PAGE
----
… and then they came for the Cream of Wheat guy. That's an Amazon "art" product over there on the right, and who knows how long they'll continue to sell such items?
I'm pretty sure there is no actual cream in Cream of Wheat. You have to add that yourself. While they're getting rid of "Rastus", they might think of fixing that too.
At the Public Discourse, Ryan T. Anderson makes some points on
The Supreme Court’s Mistaken and Misguided Sex Discrimination Ruling, and describes the potential mischief.
Justice Neil Gorsuch’s majority opinion claims to apply a simple and straightforward test: “An employer violates Title VII when it intentionally fires an individual employee based in part on sex.” But he refuses to consider what applying this simple—in reality, simplistic—test actually requires—and not just under Title VII, but under every nondiscrimination law that includes “sex” as a protected category, notably including Title IX. After all, Gorsuch’s argument is an argument about the logic of sex discrimination. Alas, he got that logic wrong. And had he considered what applying it to other cases would require, he might have been forced to reconsider his misguided theory. This mistaken theory of sex discrimination will have far-reaching negative consequences down the road.
Anderson's article, I think, shows that we can look forward to more litigation and polarization, thanks to Gorsuchian glibness.
Kevin D. Williamson in National Review writes that
The Revolution Is Business Class vs. First class.
The class war in our country is business class vs. first class; in automotive terms, it’s E-Class vs. S-Class. Everybody’s comfortable. And that produces some odd outcomes: Nobody’s going to do one goddamned thing about how they conduct business in Philadelphia or Chicago or any other corrupt, Democrat-dominated city, but there are going to be some “new representation and inclusion standards for Oscars eligibility,” and we are going to be treated to — joy of joys! — a deep national discussion on whether some Broadway stars don’t have it quite as good as other Broadway stars. The bloody-snouted hyenas have looked up from the kill just long enough to announce the creation of the Goldman Sachs Fund for Racial Equity.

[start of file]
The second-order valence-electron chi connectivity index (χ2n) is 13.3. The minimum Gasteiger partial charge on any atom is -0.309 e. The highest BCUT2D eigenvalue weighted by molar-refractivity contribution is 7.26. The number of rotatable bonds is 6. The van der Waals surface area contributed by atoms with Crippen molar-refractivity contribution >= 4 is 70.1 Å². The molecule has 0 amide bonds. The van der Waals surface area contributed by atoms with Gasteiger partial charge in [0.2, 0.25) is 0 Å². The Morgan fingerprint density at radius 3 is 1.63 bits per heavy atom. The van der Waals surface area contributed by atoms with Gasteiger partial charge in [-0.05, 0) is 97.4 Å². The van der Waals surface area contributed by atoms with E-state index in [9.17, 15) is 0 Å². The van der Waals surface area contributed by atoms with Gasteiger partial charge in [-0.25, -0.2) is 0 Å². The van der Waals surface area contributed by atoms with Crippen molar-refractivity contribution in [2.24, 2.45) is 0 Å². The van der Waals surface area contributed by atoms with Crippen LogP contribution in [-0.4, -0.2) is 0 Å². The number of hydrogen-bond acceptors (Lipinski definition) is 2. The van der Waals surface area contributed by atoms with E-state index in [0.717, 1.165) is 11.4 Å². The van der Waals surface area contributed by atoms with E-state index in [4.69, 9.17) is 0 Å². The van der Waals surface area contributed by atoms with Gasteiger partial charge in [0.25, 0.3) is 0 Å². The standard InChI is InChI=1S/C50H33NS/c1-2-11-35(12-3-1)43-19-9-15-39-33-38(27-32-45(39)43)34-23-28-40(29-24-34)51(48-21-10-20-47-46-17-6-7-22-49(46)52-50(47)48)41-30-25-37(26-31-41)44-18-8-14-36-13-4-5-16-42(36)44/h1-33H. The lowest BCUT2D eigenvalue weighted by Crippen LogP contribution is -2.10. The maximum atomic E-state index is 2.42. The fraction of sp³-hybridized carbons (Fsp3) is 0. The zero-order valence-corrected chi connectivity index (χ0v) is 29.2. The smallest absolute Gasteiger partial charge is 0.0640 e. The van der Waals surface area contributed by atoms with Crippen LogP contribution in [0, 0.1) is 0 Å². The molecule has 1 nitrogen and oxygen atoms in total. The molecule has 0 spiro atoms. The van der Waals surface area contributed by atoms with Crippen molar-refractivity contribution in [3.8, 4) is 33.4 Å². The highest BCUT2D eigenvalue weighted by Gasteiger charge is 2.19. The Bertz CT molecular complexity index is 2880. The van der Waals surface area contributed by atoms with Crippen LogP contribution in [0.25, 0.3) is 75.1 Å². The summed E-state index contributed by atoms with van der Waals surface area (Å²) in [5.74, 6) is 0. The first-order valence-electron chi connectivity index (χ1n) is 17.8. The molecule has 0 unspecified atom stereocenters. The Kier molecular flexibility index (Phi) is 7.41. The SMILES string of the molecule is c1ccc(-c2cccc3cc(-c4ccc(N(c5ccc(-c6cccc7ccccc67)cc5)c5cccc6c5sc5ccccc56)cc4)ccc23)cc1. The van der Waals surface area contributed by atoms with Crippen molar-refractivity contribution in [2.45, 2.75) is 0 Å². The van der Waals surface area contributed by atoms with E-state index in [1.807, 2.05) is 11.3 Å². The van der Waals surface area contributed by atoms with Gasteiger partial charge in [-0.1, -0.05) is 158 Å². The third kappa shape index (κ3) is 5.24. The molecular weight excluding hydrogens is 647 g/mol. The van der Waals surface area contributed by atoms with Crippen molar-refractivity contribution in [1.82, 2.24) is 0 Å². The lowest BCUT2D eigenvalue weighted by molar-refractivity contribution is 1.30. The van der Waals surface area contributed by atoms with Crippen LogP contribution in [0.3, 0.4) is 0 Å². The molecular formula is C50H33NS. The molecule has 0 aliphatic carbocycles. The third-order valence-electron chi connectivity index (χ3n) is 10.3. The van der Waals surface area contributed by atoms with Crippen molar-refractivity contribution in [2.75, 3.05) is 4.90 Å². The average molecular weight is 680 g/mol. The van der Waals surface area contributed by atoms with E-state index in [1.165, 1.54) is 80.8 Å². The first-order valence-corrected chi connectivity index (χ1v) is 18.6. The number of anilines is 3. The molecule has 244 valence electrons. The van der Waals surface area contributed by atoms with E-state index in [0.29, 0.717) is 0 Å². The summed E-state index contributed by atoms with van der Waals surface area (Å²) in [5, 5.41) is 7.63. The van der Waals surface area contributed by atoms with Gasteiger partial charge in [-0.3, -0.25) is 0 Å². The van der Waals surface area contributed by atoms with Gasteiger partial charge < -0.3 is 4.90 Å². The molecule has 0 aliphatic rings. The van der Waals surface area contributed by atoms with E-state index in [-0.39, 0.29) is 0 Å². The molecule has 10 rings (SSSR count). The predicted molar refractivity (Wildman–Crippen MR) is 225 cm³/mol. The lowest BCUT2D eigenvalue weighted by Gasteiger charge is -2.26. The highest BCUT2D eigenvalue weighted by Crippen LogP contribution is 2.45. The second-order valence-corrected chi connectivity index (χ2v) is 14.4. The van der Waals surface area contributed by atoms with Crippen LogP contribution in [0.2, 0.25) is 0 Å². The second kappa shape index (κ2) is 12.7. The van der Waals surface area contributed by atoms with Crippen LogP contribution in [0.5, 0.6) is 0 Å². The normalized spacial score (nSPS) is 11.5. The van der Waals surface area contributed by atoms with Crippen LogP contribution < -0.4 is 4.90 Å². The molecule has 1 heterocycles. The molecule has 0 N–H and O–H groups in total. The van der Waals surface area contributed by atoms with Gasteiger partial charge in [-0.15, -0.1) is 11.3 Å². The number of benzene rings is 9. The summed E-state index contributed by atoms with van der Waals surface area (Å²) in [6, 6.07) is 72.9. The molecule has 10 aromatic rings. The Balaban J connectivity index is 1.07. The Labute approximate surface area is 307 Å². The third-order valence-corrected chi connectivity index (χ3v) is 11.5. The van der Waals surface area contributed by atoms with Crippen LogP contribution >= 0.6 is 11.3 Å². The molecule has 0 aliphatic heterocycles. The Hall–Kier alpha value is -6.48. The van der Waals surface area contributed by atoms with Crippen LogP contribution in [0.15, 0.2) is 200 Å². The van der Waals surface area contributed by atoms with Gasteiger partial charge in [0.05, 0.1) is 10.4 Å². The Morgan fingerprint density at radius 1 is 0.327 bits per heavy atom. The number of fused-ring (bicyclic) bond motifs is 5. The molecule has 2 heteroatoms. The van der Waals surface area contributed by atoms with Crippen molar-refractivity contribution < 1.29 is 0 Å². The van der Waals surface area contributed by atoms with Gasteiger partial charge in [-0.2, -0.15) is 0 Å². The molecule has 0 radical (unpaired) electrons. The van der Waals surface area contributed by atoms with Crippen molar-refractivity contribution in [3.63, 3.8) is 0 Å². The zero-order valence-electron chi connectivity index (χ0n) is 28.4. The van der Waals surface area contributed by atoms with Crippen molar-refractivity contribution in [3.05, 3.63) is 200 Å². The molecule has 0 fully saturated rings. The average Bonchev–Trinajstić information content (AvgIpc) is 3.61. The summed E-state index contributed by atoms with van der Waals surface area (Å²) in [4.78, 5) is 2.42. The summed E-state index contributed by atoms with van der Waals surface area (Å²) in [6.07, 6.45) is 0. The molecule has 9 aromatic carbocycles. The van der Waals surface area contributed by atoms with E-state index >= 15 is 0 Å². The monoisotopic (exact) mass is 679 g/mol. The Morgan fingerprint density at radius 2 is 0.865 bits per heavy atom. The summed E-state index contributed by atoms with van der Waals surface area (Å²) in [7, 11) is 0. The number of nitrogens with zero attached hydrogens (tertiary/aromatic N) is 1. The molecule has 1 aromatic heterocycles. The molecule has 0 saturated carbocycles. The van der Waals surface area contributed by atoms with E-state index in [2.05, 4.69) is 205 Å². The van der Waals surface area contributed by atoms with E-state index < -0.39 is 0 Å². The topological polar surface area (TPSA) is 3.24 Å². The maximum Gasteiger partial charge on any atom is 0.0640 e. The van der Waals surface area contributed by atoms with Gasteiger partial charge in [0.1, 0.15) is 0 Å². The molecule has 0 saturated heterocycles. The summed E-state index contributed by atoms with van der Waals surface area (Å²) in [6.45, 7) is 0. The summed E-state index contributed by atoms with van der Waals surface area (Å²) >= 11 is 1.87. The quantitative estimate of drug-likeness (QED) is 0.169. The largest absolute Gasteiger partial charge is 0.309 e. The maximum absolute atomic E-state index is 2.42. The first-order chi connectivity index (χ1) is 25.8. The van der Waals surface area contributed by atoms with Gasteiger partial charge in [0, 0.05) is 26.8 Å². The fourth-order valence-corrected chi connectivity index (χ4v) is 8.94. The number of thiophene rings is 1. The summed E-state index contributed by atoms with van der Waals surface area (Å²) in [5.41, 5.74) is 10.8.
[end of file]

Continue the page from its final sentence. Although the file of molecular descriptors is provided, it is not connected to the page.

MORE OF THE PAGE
It’s always the same thing: Our newspapers are full of intense interest in Harvard’s admissions standards but have very little to say about New York City’s dropout rate. People can’t help being fascinated with themselves and their peers. If you want to know what is on the minds of the leaders of the American ruling class, it’s no secret. They’ll tell you, if you ask — and if you don’t.